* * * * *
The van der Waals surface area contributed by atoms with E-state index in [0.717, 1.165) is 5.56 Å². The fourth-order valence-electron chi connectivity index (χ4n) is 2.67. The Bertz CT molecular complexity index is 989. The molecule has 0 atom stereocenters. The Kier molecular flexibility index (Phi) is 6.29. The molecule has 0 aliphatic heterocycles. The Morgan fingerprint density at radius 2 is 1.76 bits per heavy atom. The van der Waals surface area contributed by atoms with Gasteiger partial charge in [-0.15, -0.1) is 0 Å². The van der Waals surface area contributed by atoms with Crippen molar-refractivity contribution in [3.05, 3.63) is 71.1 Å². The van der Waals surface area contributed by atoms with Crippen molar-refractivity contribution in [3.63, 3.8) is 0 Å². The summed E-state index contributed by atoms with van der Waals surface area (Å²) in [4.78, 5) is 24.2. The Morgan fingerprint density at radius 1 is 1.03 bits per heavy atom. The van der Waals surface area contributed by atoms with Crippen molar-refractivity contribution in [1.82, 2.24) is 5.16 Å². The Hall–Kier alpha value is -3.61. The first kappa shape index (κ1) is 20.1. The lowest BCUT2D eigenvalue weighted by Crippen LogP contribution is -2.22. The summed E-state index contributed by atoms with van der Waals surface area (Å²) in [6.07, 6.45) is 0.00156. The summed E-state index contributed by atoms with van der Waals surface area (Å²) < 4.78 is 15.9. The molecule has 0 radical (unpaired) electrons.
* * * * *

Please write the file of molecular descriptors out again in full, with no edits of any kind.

The van der Waals surface area contributed by atoms with E-state index in [0.717, 1.165) is 5.56 Å². The fourth-order valence-electron chi connectivity index (χ4n) is 2.67. The Bertz CT molecular complexity index is 989. The molecule has 0 atom stereocenters. The Kier molecular flexibility index (Phi) is 6.29. The molecule has 0 aliphatic heterocycles. The Morgan fingerprint density at radius 2 is 1.76 bits per heavy atom. The van der Waals surface area contributed by atoms with Gasteiger partial charge in [-0.15, -0.1) is 0 Å². The van der Waals surface area contributed by atoms with Crippen molar-refractivity contribution in [3.05, 3.63) is 71.1 Å². The van der Waals surface area contributed by atoms with Crippen molar-refractivity contribution in [3.63, 3.8) is 0 Å². The summed E-state index contributed by atoms with van der Waals surface area (Å²) in [4.78, 5) is 24.2. The Morgan fingerprint density at radius 1 is 1.03 bits per heavy atom. The van der Waals surface area contributed by atoms with Crippen molar-refractivity contribution in [1.82, 2.24) is 5.16 Å². The Hall–Kier alpha value is -3.61. The first kappa shape index (κ1) is 20.1. The lowest BCUT2D eigenvalue weighted by Crippen LogP contribution is -2.22. The summed E-state index contributed by atoms with van der Waals surface area (Å²) in [6.07, 6.45) is 0.00156. The summed E-state index contributed by atoms with van der Waals surface area (Å²) < 4.78 is 15.9. The molecule has 0 radical (unpaired) electrons.